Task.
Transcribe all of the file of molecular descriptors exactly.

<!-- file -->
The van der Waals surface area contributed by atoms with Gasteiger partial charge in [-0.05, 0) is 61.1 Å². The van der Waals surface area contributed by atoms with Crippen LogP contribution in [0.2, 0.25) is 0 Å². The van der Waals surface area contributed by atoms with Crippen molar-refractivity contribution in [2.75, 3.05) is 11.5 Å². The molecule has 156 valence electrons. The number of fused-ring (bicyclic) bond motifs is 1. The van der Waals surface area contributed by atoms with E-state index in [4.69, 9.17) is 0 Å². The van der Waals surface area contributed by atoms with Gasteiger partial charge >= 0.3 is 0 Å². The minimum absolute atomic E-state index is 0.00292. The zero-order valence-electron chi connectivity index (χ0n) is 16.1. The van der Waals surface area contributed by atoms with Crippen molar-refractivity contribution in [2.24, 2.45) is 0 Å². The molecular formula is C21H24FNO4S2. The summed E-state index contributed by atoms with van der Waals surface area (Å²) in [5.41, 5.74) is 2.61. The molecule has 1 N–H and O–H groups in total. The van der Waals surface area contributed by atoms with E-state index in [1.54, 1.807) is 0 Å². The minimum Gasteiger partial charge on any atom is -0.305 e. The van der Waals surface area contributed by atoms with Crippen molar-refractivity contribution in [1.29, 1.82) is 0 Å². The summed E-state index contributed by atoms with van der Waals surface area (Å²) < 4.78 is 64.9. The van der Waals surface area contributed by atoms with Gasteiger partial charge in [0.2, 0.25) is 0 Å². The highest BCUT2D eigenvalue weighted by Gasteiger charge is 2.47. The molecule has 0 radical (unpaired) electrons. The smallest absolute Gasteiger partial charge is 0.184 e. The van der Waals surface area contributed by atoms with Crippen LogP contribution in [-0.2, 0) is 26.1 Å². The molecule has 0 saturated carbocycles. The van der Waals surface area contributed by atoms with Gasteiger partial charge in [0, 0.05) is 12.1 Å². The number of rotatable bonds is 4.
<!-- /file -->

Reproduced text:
The van der Waals surface area contributed by atoms with Gasteiger partial charge in [-0.05, 0) is 61.1 Å². The van der Waals surface area contributed by atoms with Crippen LogP contribution in [0.2, 0.25) is 0 Å². The van der Waals surface area contributed by atoms with Crippen molar-refractivity contribution in [2.75, 3.05) is 11.5 Å². The molecule has 156 valence electrons. The number of fused-ring (bicyclic) bond motifs is 1. The van der Waals surface area contributed by atoms with E-state index in [4.69, 9.17) is 0 Å². The van der Waals surface area contributed by atoms with Gasteiger partial charge >= 0.3 is 0 Å². The minimum absolute atomic E-state index is 0.00292. The zero-order valence-electron chi connectivity index (χ0n) is 16.1. The van der Waals surface area contributed by atoms with Crippen molar-refractivity contribution in [2.24, 2.45) is 0 Å². The molecular formula is C21H24FNO4S2. The summed E-state index contributed by atoms with van der Waals surface area (Å²) in [5.41, 5.74) is 2.61. The molecule has 1 N–H and O–H groups in total. The van der Waals surface area contributed by atoms with E-state index in [1.54, 1.807) is 0 Å². The minimum Gasteiger partial charge on any atom is -0.305 e. The van der Waals surface area contributed by atoms with Crippen molar-refractivity contribution in [1.29, 1.82) is 0 Å². The summed E-state index contributed by atoms with van der Waals surface area (Å²) < 4.78 is 64.9. The van der Waals surface area contributed by atoms with Gasteiger partial charge in [0.2, 0.25) is 0 Å². The highest BCUT2D eigenvalue weighted by Gasteiger charge is 2.47. The molecule has 0 radical (unpaired) electrons. The smallest absolute Gasteiger partial charge is 0.184 e. The van der Waals surface area contributed by atoms with Crippen LogP contribution in [-0.2, 0) is 26.1 Å². The molecule has 0 saturated carbocycles. The van der Waals surface area contributed by atoms with Gasteiger partial charge in [0, 0.05) is 12.1 Å². The number of rotatable bonds is 4.